With flowering completed and fruit set established the grapes are now increasing rapidly in size and filling bunches. The 2008/09 growing season has created a few challenges with unusually poor flowering in some vineyards which has resulted in far fewer berries on bunches than what would normally be expected. These “shot” berries are flowers that fail to develop into normal berries and sometimes end up simply falling from the bunch. This poor fruit set resulted from problems associated with pollination or fertilization at flowering and in this season was most certainly caused by cool and wet conditions at flowering. In the past we have seen the results of poor flower set due to very cold night temperatures, and this is sometimes overlooked as we can experience warm days but with quite cold nights. These shot berries may still grow into very small, round and seedless fruit but are generally not attributed into the weight estimates conducted in the vineyard prior to harvest. The Gin Gin clone of Chardonnay is renowned for regularly producing these small berries (referred to as “Chickens”) and these small berries are seen as being instrumental in the quality attributes for winemaking in this variety.
Associated with this phenomena of shot berries this season, has been the emergence of what is known as the Apple Looper. This small caterpillar like grub has been the subject of many reports of losses to berries in vineyards this season. The looper has a like for the small undeveloped berries and has been chewing their way through bunches voraciously, causing surface damage to larger developed berries and stalks along the way. Not a lot is known of this pest in grapes and we are not sure if this is a seasonal pest as a result of unusual seasonal weather conditions or something that will need to be expected in future years? Many growers have simply monitored the looper in the vineyard and found that the losses don’t warrant control; other vineyards have had ongoing losses and have implemented a control program.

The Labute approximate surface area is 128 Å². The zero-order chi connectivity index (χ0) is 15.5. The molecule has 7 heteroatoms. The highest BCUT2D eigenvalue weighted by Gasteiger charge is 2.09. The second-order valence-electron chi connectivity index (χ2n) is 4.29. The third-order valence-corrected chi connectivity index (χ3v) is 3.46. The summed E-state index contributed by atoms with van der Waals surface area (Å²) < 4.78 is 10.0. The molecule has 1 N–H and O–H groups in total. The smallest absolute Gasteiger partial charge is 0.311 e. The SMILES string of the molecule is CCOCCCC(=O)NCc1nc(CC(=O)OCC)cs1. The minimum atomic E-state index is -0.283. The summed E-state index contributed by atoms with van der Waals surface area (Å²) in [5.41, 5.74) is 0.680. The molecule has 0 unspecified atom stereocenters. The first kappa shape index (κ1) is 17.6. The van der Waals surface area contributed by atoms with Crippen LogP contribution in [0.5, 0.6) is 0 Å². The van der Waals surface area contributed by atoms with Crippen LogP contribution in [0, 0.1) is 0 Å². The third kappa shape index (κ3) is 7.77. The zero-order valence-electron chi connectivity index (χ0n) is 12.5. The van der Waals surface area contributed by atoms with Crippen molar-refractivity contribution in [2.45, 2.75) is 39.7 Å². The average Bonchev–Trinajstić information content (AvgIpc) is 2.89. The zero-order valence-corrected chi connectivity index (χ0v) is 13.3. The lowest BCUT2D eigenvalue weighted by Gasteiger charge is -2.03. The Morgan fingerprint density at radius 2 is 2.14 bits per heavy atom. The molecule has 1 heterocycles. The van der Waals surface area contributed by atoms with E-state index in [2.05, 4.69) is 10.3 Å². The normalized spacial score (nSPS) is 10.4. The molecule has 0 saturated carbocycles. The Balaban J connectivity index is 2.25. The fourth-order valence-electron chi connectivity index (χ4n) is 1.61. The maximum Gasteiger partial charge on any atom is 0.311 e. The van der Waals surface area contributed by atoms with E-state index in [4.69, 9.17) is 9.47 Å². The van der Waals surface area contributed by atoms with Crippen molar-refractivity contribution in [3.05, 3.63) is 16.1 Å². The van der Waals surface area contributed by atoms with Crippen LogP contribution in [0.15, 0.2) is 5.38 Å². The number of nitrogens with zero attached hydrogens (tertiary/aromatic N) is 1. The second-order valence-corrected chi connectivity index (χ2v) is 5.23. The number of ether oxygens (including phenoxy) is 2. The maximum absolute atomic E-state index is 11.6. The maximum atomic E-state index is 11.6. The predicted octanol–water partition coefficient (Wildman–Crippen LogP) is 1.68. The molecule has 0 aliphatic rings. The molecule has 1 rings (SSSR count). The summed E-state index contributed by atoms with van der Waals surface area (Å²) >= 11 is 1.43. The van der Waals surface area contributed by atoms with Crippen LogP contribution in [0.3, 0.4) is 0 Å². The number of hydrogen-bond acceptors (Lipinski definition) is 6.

We are now entering the period in which berry softening, increasing sugar and colour change in red varieties occurs, this period of change is called “veraison”. Through the early period of veraison, the viticulturist will assess evenness of bunch ripeness and then decide whether bunch thinning to even up crop ripeness and/or to reduce crop to promote sugar accumulation will be necessary. Much of the fruit removal is done to promote even ripeness of bunches and the even distribution of crop within the canopy, these adjustments help with managing and increasing the chance of producing a quality crop of fruit.
Another important job for vineyard managers at this time is to forecast the crop weight. This isn’t an exact science and relies on some experience to predict yields. Many managers will mark data panels across the vineyard as permanent assessment sites. The data panels will have the bunches of fruit counted and then a sample of berries weighed, the sum of which is calculated and multiplied by the vines per hectare and a adjustment in weight added for future sugar accumulation and seasonal variables. A deduction is then also made for stalks if the fruit is to be machine harvested and then another reduction can be applied for potential juice or berries lost during harvest….. At the end of this process we hope to be close to the total harvest tally. Not always precise but none the less an important tool in predicting the need to balance crop yield to vine health and also to allow the winery some planning for vintage.
Courtesy of the Margaret River Wine Industry Association
Margaret River Discovery Tours
Sean Blocksidge is the owner operator of the Margaret River Discovery Company, an avid photographer, blogger and South West WA ambassador. In 2010 he won Western Australian Guide of the Year and his tours have been rated the #1 thing to do in Australia on the Tripadvisor website for the past two years.